Point of Sale System Security
Recent events surrounding point of sale (POS) system breaches in Target and Neiman Marcus showed how valuable regular magnetic stripe credit cards are to various breaches. In case of Target, malicious software has been installed that captured credit card information at the point of the swipe and PIN-entry. How the software has been installed on the network is still under investigation. However, one thing is clear; more security is needed at the point of the swipe to protect both customers and merchants from such fraudulent activity. At this point, there are two solutions available on the market that, if not prevent, will minimize the chances of such breaches occurring in the future. They are tokenization and EMV.
Let’s begin with tokenization, what it means, how it can protect the system and where to get it. The main point of tokenization is that credit card information is not transmitted over the payment network. Rather, it gets encrypted at the point of the sale and is transmitted as a code, which is only decoded by the credit card processor. This way nothing is being stored on the merchant POS system. This security measure has been available for quite some time. Unfortunately, the only way to obtain it is through merchant’s existing credit card processor and these companies opted for charging extra for this feature. The end result was that very few merchants chose to pay extra for it. Hopefully, in the future most credit card processing companies will offer this service for free.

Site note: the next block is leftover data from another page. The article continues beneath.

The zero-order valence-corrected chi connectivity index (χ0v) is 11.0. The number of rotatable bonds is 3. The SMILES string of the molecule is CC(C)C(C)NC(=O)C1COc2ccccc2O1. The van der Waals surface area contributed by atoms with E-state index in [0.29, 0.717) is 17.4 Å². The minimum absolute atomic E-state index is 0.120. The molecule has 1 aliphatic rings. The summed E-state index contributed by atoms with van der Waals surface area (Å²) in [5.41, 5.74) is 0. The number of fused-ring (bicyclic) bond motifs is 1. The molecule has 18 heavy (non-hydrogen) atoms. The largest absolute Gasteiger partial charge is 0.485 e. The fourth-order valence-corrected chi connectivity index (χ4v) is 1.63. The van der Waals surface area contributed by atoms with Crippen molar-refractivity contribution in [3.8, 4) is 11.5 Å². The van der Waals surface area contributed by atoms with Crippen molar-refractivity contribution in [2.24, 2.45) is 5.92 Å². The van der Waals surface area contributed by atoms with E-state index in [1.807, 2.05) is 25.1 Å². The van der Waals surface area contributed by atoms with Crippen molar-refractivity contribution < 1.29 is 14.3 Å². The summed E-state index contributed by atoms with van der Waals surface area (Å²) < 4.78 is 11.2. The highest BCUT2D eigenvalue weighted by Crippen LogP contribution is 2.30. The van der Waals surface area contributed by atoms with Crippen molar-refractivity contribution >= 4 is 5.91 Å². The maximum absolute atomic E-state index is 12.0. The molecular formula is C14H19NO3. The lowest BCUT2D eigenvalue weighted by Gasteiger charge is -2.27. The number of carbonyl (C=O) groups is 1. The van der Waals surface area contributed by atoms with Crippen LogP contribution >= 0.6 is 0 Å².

The story with EMV, which stands for Europay, MasterCard and Visa is a lot more complicated. Basically EMV is a chip embedded in the credit card, which offers more security than a regular magnetic swipe. EMV credit cards technically are not swiped, but rather inserted in the readers. Because of chip being more complicated than a magnetic stripe, it is harder to steal information from the credit card. The EMV standard has been widely adopted in Europe and Asia, but gained little traction in the US. One of the main reasons for it being that EMV adoption requires a compliance of both credit card issuers and merchant service providers. Meaning that for the EMV to work the customer needs to have a credit card with an EMV chip and the merchant needs to have an EMV reader. So far, none of the major credit card providers have issued EMV enabled credit cards. Until they do so, EMV enabled point of sale terminals are simply a useless luxury.
Both tokenization and EMV will eventually arrive and become widespread from large retailers to small restaurants and shops. In the meantime, it is crucial, especially for small local businesses, to take steps in protecting their point of sale systems from security breaches. These steps include preventing unauthorized access to the POS computer by using strong passwords and access cards, banning Internet browsing on the stations and close monitoring of the personnel with access to the system. It is impossible to have a 100% secure system, but it is possible to minimize the security risk.